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Prof Edman Tsang



Contact details


+44 (0) 118 378 6346


+44 (0) 118 378 6332




School of Chemistry,

University of Reading,






Professor Tsang obtained his PhD from University of Reading (1988-1991) and undertook post-doctoral research at University of Oxford (1991-1993) and later becoming a departmental fellow at Oxford (1993-1995). He obtained a Royal Society University Research Fellowship Award (1995-2000). In 1996, he returned to Reading as a Lecturer (1996-2000) at the School of Chemistry and then promoted as a Reader In Materials and Catalysis (2000-2004). Recently, he has been appointed as Professor in Nanomaterials and Catalysis (Aug 2004- present) heading the Surface and Catalysis Research Centre and is Director of Research at the same school.

Research Activities

Novel Nano-Materials for Catalysis, Sensor and Bio-medical applications

Nanoscience is the study of phenomena at the dimension of 1-100 nm but little has been achieved to tailor such small nanomaterials for catalytic applications. By making use of unique combination of expertise in both material chemistry and catalysis, Prof. Tsang and his team are developing a leading expertise at Reading in nano-arechitecture of catalyst particles. Their recent research has identified new directions leading to rational designs of fundamentally more active and cost effective catalytic materials.
In particular, the new concept has been on the appliance of novel chemically-functionalised coatings onto nano-catalysts, rendering the nano-composite catalysts highly active but separable from product. The precise manipulation of individual catalyst particles at molecular level may lead to a new design of modern catalysts (reviewed by iAc Newletter 2003 and The Chemical Engineer, 2004 etc).
As a result, a new class of carbon coated magnetic separable nano-sized catalysts has been developed at Reading (Angew Chem. in press). In a related subject, an account of new silica coated nano-magnet of controlled dimensions to host biocatalysts with many unique advantages is disclosed (Chem Comm, 2003). His team has also developed new encapsulated nano-catalysts that control the composition/size of the core (J Phys Chem, Chem Comm 2003). This time, the core contains catalytically active sites, which are protected by a porous oxide coating of tailored size. It offers an exciting possibility of independently optimising the important local metal to oxide (coating) interactions that has never been achieved, for catalytic reactions.
His team also work on development of micro-emulsion nano-catalysts in supercritical carbon dioxide (scCO2) as a new environmental friendly process that represents a new but greener approach for the production of chemicals (Chem. Comm 2002, Langmuir 2004).
In nano-sensor and biomedical areas, their interests include using hollow carbon nanotube as nano-scale test tube (two articles in Nature, 1994) for catalysis, separation, storage, magnetic, electronic applications. Research on attachment, testing and characterizations of enzymes and DNA in opened carbon nanotubes at Reading are underway (Angrew. Chem; Chem Comm, 1997-1998). These studies open up promising lines allowing developments of biosensors or drug or gene-delivery/ storage methods (patents & ongoing projects with Astrazeneca 2002-2004) as well as nano-surgerical devices. Also, very recently, Prof. Tsang is working on new synthesis of materials (magnetic, radionuclides) encapsulated in nano-carbon onions. By teaming up with Manchester hospital important applications of these encapsulated radioisotopes in onions for medical diagnosis are being developed (Advanced Materials 2004).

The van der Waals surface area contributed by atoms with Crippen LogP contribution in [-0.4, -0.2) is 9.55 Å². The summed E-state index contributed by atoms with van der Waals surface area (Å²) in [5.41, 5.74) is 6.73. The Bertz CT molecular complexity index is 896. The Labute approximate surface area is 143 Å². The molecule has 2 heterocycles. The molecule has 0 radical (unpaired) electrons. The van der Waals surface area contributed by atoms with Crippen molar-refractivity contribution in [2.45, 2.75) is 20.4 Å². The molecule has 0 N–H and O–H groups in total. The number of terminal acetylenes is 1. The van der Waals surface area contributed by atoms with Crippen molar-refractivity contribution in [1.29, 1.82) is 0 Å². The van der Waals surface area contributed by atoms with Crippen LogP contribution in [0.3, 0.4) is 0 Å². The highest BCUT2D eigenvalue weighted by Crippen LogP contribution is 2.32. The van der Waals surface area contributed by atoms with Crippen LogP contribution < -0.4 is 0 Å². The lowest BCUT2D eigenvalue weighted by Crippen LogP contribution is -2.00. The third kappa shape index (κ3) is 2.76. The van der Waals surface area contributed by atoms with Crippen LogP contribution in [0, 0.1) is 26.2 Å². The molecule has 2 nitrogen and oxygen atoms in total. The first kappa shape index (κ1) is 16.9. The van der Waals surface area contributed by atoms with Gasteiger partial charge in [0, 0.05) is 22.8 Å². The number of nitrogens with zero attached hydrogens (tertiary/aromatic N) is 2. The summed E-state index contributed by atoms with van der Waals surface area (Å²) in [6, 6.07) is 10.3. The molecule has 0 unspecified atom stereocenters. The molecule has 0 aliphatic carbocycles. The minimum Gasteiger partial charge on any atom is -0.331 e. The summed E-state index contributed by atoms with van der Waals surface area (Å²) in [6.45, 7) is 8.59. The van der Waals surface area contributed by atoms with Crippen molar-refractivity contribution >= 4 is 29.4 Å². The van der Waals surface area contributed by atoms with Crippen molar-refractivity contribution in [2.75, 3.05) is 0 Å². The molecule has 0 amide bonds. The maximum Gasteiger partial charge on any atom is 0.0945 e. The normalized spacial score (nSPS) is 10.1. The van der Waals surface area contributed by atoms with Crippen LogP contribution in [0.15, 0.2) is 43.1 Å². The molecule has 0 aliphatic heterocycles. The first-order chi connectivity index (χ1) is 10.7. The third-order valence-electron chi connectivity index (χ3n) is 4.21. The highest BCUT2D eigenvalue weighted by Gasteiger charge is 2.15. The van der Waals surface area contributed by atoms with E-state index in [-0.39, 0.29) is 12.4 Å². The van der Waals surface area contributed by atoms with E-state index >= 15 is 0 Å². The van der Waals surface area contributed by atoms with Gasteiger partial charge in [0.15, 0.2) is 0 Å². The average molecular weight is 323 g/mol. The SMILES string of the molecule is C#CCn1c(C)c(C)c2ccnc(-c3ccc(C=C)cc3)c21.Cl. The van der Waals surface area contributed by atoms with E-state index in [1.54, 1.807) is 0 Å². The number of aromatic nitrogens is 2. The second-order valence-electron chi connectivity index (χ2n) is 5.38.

Nanosized magnetic (core) coated separable catalysts








Opening and filling of carbon nanotubes with catalyst/enzyme for catalysis







Filling Nano-size Carbon Onions with Radioisotope (99mTc) as new lung imaging and medical bio-tracers

Knowledge Transfer of Reading’s Nanomaterials

A number of international patents have been filed in collaborations with companies, which will enable Reading to commercially exploit their patents on nanomaterials.

Further information can be found here.

Selected Publications

  1. Magnetically Separable Carbon Supported Nano-Catalysts For Fine Chemical Manufacture, S.C. Tsang, V. Caps, I. Paraskevas, D. Chadwick, D. Thompsett, Angew Chem. Int. Ed. Engl. 43, 2004, 5643-5645.

  2. Molecular guided catalytic hydrogenation by micelle-hosted Pd nanoparticle in supercritical CO2, P. Meric, K.M.K. Yu, S.C. Tsang, Catal Lett., 95 (1-2): 39-43 2004

  3. Carbon-encapsulated radioactive Tc-99m Nanoparticles, H.B.S. Chan, B.L. Ellis, H.L. Sharma, W. Frost, V. Caps, R.A. Shields, S.C. Tsang, Adv. Mater, 16 (2): 144, 16 2004.

  4. Colloidal Stable Silica Encapsulated Nano-Magnetic Composite As A Novel Bio-Catalyst Carrier, X. Gao, K.M.K. Yu, K. Tam, S.C. Tsang, Chem. Commun., 24, 2998-2999 2003.

  5. Ultra-thin Porous Silica Coated Silver-Platinum Alloy Nano-particle As A New Catalyst Precursor, K. M. K. Yu, D. Thompsett, S. C. Tsang, Chem. Commun. 1522 – 1523 2003.

  6. Aqueous emulsion containing fluorous cobalt species in supercritical CO2 for catalytic air oxidation of toluene, J. Zhu, A. Robertson, S.C. Tsang, Chem Commun., (18): 2044-2045 2002.

  7. A Simple Method of Opening and Filling Carbon Nanotubes, S.C. Tsang, Y.K. Chen, P.J.F. Harris and M.L.H. Green, Nature, 372, 159-162 1994.

Prof John Blackman
Dr Roger Bennett
Prof Mark Matsen
Prof Geoff Mitchell
Dr Paul Mulheran
Dr Mike Tinker
Prof Howard Colquhoun
Dr Joanne Elliott
Dr Rebecca Green
Dr Wayne Hayes
Prof Edman Tsang
Dr Richard Bonser
Prof George Jeronimides
Dr Peter Harris
Prof Leszek Frasinski
Dr Tim Richardson
Page last updated June 01, 2006
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